Court Strikes Down Approval to Spend $90 Million on Outdated Coal Plants


Ruling comes in response to a lawsuit brought by Earthjustice and Citizens Action Coalition of Indiana on behalf of Citizens Action Coalition of Indiana, Sierra Club and Valley Watch


Matthew Gerhart, Earthjustice, (206) 343-1024

The Indiana Court of Appeals yesterday struck down approval of Vectren’s plan to spend roughly $90 million in ratepayer money on its aging A.B. Brown and F.B. Culley coal-fired power plants outside Evansville, Indiana. The Court found that the Indiana Utility Regulatory Commission violated the law by failing to determine whether Vectren met all legal requirements before approving Vectren’s use of the new equipment. The Court’s decision means that the case goes back to the Commission to decide whether Vectren should be allowed to pass the costs of the projects on to its ratepayers.       

“Vectren’s policy is to build first, and ask for legal permission later,” said Earthjustice's lead counsel on this case Matthew Gerhart. “The Court firmly rejected that policy and held that Vectren should have received all necessary approvals before starting $90 million in projects for which it will ask ratepayers to foot the bill.”

The Court’s ruling comes in response to a lawsuit brought by Earthjustice and Citizens Action Coalition of Indiana on behalf of Citizens Action Coalition of Indiana, Sierra Club and Valley Watch. The groups argued that the Commission had approved passing the costs of the roughly $90 million in projects on to ratepayers without first determining whether they are needed and in the public interest.   

“Vectren should seize this opportunity to begin to make the right choices for their ratepayers, the economy of SW Indiana and our environment,” said Kerwin Olson, Executive Director of Citizens Action Coalition. “Instead of wasting ratepayer dollars on Brown and Culley, Vectren should immediately begin investing in low-cost Indiana wind and solar energy, and ramp-up budgets for energy efficiency programs. Over the long term, those investments collectively will bring much needed bill relief to consumers and create local jobs that can’t be outsourced.”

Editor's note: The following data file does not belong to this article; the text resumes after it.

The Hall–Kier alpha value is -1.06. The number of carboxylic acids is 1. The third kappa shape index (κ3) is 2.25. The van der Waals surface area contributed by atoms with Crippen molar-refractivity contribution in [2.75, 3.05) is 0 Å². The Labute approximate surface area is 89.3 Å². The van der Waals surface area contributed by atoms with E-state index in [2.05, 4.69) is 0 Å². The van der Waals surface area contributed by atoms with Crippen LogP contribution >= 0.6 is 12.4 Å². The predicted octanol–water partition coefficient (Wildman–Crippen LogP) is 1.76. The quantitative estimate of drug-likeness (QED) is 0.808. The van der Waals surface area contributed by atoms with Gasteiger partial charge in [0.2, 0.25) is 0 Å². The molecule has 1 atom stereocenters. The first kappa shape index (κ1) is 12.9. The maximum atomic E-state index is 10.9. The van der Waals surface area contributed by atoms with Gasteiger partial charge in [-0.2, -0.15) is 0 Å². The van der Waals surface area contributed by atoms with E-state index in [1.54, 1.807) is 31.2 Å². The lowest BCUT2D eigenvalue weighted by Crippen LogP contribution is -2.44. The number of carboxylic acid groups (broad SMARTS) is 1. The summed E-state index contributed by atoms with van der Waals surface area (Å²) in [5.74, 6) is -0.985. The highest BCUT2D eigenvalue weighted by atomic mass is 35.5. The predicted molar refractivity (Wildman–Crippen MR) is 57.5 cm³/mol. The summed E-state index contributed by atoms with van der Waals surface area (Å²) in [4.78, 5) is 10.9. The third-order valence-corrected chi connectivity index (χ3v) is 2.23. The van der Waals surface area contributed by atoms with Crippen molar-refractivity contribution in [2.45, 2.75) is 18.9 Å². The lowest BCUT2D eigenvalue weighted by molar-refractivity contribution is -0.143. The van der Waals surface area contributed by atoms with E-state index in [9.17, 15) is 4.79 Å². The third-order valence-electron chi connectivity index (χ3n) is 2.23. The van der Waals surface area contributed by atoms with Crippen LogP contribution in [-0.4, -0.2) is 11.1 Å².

Evidence in the case showed that Vectren ignored its own analysis that cheaper alternatives are available. Vectren’s own analysis showed that ratepayers would save $125 million over 20 years if Vectren had invested in natural gas generation rather than dumping more money into its aging plants.  

Vectren customers have the highest utility bills in the State of Indiana, paying more than $150 a month for the average home using 1,000 kilowatt hours of electricity. Vectren’s high electricity costs are placing a crushing burden on low-income families in our community, and forcing hard choices on the most vulnerable amongst us. In Evansville, 46 percent of working families are struggling to cover their monthly expenses, according to the United Way’s ALICE study. The proposal to spend $90 million on its aging coal fleet would only force Vectren customers in the Evansville area to pay even more on their electricity bills.

"While families in southwest Indiana struggle to pay the highest electric bills in the state, Vectren wants us to pay more to bail out their aging, dirty coal plants,” said Wendy Bredhold, Indiana Representative for the Sierra Club’s Beyond Coal campaign in Evansville. “It's time for Vectren to put the Brown and Culley plants on a reasonable path to retirement and lead our region into a cleaner, healthier and more cost-effective energy future."

“Vectren’s rates are out of control and to put additional money into antiquated technology is foolish,” said John Blair of Valley Watch. 

Read the court's ruling.

Coal fired power plant
A coal fired power plant spews smoke into the air. (Michael G McKinne / Shutterstock)

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